Finding microplastics with AI: A boon for the food industry?

When humans consume microplastics, according to the US National Institute of Health, it can cause negative health effects, such as abdominal pain, nausea, and vomiting.  

Now, a new study has developed a way of using AI to find such microplastics more efficiently than manual methods. The AI also has the potential to be used by the food industry to help find microplastics in food, and reduce the negative health effects of their consumption.  

Different wavelengths

To find microplastics, researchers use a method called advanced spectroscopy, which exposes plastic particles to different wavelengths of light. Different types of plastic respond differently to the light, which allows researchers to ascertain whether or not these are microplastics and what type of microplastic they are.

However, because of the presence of manufacturing additives and fillers, microplastics can be difficult to pick out, as they blur the signal. Microplastics are also hydrophobic and can soak up other chemicals, and weathering can mean that the signals picked up by advanced spectroscopy are different from those found in the libraries kept of plastics and their associated signals. For all of these reasons, it is often difficult to be accurate with the method.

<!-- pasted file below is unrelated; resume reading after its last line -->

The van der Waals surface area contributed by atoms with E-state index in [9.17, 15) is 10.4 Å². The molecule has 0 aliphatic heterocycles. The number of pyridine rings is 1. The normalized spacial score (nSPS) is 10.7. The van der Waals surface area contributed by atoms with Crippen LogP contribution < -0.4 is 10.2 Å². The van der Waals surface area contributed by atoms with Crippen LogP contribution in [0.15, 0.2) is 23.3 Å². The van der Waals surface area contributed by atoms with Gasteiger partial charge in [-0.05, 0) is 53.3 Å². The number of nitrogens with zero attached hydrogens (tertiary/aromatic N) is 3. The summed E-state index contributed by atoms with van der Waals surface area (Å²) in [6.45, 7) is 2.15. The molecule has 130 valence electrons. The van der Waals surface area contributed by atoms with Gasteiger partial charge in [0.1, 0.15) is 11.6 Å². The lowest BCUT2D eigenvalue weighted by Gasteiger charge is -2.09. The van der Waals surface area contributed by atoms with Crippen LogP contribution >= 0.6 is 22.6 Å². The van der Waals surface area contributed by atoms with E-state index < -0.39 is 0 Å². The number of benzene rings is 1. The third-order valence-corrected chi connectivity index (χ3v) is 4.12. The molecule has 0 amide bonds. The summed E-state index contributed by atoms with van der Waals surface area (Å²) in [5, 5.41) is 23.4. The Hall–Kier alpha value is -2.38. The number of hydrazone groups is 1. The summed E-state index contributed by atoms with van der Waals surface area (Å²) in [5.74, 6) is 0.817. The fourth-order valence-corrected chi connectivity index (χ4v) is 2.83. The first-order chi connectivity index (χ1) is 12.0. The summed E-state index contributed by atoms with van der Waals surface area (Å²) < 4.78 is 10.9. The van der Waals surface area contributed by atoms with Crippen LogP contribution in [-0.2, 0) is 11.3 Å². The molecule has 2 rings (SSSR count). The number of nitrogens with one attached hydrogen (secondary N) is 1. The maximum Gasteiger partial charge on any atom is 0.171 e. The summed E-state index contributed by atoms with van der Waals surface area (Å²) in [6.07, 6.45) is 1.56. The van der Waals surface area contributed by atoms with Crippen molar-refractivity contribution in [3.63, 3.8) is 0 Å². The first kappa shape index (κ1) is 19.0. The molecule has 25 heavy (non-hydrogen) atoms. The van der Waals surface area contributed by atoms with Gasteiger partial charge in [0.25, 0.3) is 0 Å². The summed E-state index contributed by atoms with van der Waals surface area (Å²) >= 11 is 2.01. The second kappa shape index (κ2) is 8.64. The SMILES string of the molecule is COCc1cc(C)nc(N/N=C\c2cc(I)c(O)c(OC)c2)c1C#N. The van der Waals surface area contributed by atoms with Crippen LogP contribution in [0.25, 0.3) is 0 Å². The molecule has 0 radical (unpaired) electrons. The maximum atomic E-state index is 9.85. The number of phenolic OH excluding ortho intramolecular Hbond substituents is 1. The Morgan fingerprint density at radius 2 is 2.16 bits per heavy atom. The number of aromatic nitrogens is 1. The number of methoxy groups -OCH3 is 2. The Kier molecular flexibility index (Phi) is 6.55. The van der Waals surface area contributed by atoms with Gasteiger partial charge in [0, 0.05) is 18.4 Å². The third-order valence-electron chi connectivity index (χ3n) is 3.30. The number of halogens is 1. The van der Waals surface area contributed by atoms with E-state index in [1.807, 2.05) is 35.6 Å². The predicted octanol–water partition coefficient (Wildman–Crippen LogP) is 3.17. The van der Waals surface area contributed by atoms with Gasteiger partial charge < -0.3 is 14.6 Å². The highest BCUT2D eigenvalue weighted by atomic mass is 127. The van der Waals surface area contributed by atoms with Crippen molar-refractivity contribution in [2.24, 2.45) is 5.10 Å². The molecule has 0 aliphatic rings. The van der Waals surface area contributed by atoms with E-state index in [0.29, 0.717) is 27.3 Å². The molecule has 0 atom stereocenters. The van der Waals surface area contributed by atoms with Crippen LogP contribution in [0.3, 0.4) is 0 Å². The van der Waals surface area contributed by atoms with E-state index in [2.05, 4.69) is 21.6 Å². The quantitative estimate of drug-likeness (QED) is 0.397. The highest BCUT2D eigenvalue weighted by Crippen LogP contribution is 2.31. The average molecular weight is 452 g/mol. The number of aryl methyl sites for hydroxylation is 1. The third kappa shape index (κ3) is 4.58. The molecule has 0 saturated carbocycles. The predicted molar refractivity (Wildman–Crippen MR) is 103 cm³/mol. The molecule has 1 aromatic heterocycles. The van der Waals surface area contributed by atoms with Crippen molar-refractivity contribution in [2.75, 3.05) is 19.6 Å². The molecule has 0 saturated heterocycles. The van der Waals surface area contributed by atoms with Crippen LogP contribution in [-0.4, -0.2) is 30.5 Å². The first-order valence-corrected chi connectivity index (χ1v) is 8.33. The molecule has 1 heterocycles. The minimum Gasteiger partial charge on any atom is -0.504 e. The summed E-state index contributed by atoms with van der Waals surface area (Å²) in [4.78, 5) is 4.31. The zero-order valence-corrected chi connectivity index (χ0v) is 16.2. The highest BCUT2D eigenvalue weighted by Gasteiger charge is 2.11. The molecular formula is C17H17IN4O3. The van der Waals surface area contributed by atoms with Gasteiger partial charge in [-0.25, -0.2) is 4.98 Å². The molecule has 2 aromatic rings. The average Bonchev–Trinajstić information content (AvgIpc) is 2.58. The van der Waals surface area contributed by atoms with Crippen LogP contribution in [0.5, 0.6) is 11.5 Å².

This often means that it takes human intervention to find the microplastics, searching the signals for patterns that can tell researchers which microplastics they’re looking at. Even then, this process can be inaccurate, with an error rate of up to 70%.  

This is where AI comes in. The researchers have developed an AI tool called PlasticNet, which is able to scan for microplastics 50% faster than previous methods, and with 20% greater accuracy. The AI is trained on more than 8,000 spectra of virgin plastic to give it greater accuracy.